Alright, read the piece.Thoughts:
- Theresa May is a woman who I don’t believe I’ve ever seen look comfortable. She always looks like she’s trying to put a persona on or would otherwise rather be anywhere else. I genuinely think this is a shared driving pieceof personality for a lot of Tories: An intense restlessness and uncomfortableness around other people, informing those sociopathic compulsions of theirs. Particularly for someone like May, who has no real belief system and simply is whatever her party needs her to be in the moment.
- She’s right that the Tories need to be more than the anti-Corbyn party (although I think that purely on its own is enough to secure them a good 25% of the vote), and to her credit she doesn’t talk much about him. Her proposals sound… weirdly old school left wing? Since when have the Tories been interested in “industrial strategy” and the government stepping into the economy? It’s extremely weird to read a Tory leader using those sorts of soundbites in 2018, even just as a play to Guardian readers.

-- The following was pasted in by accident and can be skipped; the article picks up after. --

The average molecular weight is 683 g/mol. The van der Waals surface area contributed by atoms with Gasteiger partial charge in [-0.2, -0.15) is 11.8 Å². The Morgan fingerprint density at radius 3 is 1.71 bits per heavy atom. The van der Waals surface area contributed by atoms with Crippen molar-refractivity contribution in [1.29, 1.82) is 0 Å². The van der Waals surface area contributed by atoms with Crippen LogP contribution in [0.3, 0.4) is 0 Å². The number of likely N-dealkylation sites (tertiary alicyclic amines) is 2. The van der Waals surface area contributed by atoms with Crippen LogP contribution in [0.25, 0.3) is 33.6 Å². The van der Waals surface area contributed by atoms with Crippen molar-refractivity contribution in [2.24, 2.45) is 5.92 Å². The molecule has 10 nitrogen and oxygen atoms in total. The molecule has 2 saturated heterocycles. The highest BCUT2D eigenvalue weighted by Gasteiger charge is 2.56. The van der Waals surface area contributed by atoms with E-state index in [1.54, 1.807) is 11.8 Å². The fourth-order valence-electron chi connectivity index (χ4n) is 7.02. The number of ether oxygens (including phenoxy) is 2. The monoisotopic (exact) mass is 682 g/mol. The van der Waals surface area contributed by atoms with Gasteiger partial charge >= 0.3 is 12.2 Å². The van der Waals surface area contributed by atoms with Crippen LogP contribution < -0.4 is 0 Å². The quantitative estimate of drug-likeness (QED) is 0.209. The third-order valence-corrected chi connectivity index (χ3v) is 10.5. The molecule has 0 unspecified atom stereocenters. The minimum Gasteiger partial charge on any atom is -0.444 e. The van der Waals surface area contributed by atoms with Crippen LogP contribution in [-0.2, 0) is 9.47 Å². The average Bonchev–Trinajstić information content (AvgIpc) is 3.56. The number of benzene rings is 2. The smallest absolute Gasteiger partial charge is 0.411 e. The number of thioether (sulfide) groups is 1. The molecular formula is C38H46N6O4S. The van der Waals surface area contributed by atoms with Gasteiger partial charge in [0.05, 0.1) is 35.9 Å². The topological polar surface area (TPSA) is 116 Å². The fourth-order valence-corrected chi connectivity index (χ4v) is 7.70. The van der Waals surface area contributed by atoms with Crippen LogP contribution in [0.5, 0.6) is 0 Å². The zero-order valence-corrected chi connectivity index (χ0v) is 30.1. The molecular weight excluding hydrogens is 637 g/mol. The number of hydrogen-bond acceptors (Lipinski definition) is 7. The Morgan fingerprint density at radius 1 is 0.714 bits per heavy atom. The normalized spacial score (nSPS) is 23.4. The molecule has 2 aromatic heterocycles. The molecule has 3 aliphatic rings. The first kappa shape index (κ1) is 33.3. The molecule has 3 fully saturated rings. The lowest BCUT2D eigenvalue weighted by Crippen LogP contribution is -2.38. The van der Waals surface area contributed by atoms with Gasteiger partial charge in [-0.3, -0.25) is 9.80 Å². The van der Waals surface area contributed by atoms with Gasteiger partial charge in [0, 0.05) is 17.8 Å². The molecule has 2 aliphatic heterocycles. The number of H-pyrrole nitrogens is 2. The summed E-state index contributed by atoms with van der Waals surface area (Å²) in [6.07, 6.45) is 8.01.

- Once again she talks up ending a decade of austerity, but notably absent from this was any mention of reforming the finance sector that caused it. Probably the most significant thing here in terms of where Britain is going post-Brexit. Tax haven ho!
- She mentions patriotism in her opening spiel, but again notably absent from all this is any kind of call to national pride or destiny. I don’t think you can pin this on it being the wrong audience for that, because Corbyn and his people have used those tropes liberally in their own addresses. It all feels rather cuddly Conservative circa 2012 in that respect. Is an end to the borrowing cap on councils building new housing going to be what gets Leave voters’ blood pumping?
That’s it. It’s all hokum of course but it’s not a bad pitch, you could see some middle aged centrists being swayed by it. If the grand plan is to win the next election by being the party of Careful Now they’re in for a rude awakening though, it’s completely out of step with where the country is now.